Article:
the brain is due in part to the shrinkage of the single microscopic constituents. There is another point of resemblance. We find that when one of the better parts of the body undergoes an atrophy, it becomes not only smaller, but its place is to a certain extent taken by the inferior tissues—especially by those which we call comprehensively the connective tissues, which might perhaps be best described to a general audience as that which is the stuffing of the body and fills out all the gaps between the organs proper. In consequence of performing this general function, they are very properly called connective tissues, since they connect all the different organs and systems of organs in the body together. Now in every body there is a continual fighting of the parts. They battle together, they struggle, each one to get ahead, but the nobler organ, generally speaking, holds its own. There are early produced from the brain the fine bundles of fibers which we call the nerves, which run to the nose, to the tongue and to the various parts of the body. When these appear all the parts of the body are very soft. Afterwards comes in the hard, and, we should think, sturdy bone, but never, under normal conditions, does the bone grow where the nerve is. The nerve, soft and pulpy as it seems, resists absolutely the encroachment of the bone, and though the bone may grow elsewhere, and will grow elsewhere the moment it gets a free opportunity, it can not beat the soft delicate nerve. Similarly we find that the substance which forms the liver is pulpy, very delicate. Those of you who have seen fresh liver in the butcher's shop know what a flabby organ it is, and yet though it is surrounded by the elements of connective tissue, which with great zest and eagerness produce tough fibers, it never gives way to them. The connective tissue is held back by the soft liver and kept in place by it. The liver is, so to speak, a nobler organ than the connective tissue and holds sway ordinarily; but in old age, when the nobler organs lose something of their power, then the connective tissue gets its chance, grows forward and fills up the desired place, and acquires more and more a dominating position. We can see this alike in the brain of man and in the brain of the bee. That which is the nervous material proper, microscopic examination shows us to be diminished everywhere in the old bee and in the old man, and the tissue which supports it, which is of a coarser nature and can not perform any of the nobler functions, fills up all the space thus left, so that the actual composition of the brain is by this means changed. There is, you see, therefore, during the atrophy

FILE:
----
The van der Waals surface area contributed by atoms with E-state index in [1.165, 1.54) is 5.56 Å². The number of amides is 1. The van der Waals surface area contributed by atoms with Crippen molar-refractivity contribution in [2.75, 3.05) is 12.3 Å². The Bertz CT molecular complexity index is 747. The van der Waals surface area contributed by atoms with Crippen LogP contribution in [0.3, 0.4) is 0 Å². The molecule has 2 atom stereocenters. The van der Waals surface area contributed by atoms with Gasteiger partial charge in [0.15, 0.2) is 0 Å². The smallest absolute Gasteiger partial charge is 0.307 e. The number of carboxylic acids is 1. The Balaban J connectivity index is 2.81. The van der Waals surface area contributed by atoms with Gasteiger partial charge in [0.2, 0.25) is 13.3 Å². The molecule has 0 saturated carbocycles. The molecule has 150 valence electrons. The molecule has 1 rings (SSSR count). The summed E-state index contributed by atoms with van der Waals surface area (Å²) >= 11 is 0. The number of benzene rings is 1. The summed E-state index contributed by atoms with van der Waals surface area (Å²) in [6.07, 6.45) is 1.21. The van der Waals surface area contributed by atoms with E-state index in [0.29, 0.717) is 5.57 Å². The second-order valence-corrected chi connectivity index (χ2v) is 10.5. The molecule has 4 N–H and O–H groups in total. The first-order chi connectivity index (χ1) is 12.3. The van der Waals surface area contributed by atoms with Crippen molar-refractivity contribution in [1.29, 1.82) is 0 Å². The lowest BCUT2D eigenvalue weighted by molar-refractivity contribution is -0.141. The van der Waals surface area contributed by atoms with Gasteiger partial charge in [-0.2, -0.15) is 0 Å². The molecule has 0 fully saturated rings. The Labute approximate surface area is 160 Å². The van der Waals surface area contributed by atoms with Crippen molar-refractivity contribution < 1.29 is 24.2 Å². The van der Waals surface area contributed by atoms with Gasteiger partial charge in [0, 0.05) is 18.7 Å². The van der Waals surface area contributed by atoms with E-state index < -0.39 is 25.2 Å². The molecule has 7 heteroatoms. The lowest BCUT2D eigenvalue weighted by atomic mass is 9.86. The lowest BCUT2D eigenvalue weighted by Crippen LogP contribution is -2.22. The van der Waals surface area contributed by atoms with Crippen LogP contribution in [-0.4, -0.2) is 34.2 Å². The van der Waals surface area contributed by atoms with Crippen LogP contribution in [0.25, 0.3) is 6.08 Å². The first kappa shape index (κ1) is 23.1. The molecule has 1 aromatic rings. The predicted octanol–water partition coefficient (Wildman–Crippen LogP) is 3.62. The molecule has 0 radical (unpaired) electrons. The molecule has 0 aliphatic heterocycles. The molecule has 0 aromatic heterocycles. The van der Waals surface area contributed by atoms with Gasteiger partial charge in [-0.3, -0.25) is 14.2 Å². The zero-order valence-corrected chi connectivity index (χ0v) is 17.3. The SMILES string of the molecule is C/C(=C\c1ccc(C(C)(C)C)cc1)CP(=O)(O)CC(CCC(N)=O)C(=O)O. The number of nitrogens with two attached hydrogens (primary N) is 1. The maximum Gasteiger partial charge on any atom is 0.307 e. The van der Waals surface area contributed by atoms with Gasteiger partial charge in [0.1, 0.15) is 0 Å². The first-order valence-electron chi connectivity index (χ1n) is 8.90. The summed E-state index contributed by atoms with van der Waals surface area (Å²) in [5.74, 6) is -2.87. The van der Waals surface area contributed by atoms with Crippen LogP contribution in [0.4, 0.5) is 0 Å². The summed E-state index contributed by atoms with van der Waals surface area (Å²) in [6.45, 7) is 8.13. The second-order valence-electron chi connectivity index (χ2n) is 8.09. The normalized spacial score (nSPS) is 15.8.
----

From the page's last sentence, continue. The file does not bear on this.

- The nerve fibers of the olfactory membrane arise very early in the embryo and form numerous separate bundles. Later the bone arises between the bundles, for each of which a hole is left in the osseous tissue, so that the bone in the adult has a sieve-like structure, and hence is termed the cribriform plate. It offers a striking illustration of the inability of hard bone to disturb soft nerve fibers.